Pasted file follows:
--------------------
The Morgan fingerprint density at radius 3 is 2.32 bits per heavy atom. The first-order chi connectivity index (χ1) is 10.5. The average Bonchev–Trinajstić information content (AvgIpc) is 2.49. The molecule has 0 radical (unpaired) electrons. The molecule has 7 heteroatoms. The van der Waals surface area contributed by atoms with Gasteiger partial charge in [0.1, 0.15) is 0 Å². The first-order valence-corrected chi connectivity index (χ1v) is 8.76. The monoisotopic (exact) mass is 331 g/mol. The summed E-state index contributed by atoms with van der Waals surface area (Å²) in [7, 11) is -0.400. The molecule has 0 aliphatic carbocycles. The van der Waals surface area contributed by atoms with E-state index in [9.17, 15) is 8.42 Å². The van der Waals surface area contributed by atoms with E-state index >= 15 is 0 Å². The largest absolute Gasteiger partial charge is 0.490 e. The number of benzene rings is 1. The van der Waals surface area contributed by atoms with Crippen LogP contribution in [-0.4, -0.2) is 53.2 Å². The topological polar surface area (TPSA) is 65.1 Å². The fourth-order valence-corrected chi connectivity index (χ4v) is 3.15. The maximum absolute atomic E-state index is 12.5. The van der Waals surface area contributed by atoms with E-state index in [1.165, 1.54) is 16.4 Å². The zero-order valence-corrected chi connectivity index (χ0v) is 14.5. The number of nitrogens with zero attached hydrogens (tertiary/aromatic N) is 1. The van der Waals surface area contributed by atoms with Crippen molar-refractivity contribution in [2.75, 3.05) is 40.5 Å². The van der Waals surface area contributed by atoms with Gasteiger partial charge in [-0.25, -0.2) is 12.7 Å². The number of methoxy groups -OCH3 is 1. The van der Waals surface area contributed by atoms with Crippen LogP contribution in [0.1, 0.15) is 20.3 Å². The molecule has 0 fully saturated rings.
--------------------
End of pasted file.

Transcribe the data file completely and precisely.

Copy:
The Morgan fingerprint density at radius 3 is 2.32 bits per heavy atom. The first-order chi connectivity index (χ1) is 10.5. The average Bonchev–Trinajstić information content (AvgIpc) is 2.49. The molecule has 0 radical (unpaired) electrons. The molecule has 7 heteroatoms. The van der Waals surface area contributed by atoms with Gasteiger partial charge in [0.1, 0.15) is 0 Å². The first-order valence-corrected chi connectivity index (χ1v) is 8.76. The monoisotopic (exact) mass is 331 g/mol. The summed E-state index contributed by atoms with van der Waals surface area (Å²) in [7, 11) is -0.400. The molecule has 0 aliphatic carbocycles. The van der Waals surface area contributed by atoms with E-state index in [9.17, 15) is 8.42 Å². The van der Waals surface area contributed by atoms with E-state index >= 15 is 0 Å². The largest absolute Gasteiger partial charge is 0.490 e. The number of benzene rings is 1. The van der Waals surface area contributed by atoms with Crippen LogP contribution in [-0.4, -0.2) is 53.2 Å². The topological polar surface area (TPSA) is 65.1 Å². The fourth-order valence-corrected chi connectivity index (χ4v) is 3.15. The maximum absolute atomic E-state index is 12.5. The van der Waals surface area contributed by atoms with E-state index in [1.165, 1.54) is 16.4 Å². The zero-order valence-corrected chi connectivity index (χ0v) is 14.5. The number of nitrogens with zero attached hydrogens (tertiary/aromatic N) is 1. The van der Waals surface area contributed by atoms with Crippen molar-refractivity contribution in [2.75, 3.05) is 40.5 Å². The van der Waals surface area contributed by atoms with Gasteiger partial charge in [-0.25, -0.2) is 12.7 Å². The number of methoxy groups -OCH3 is 1. The van der Waals surface area contributed by atoms with Crippen LogP contribution in [0.1, 0.15) is 20.3 Å². The molecule has 0 fully saturated rings.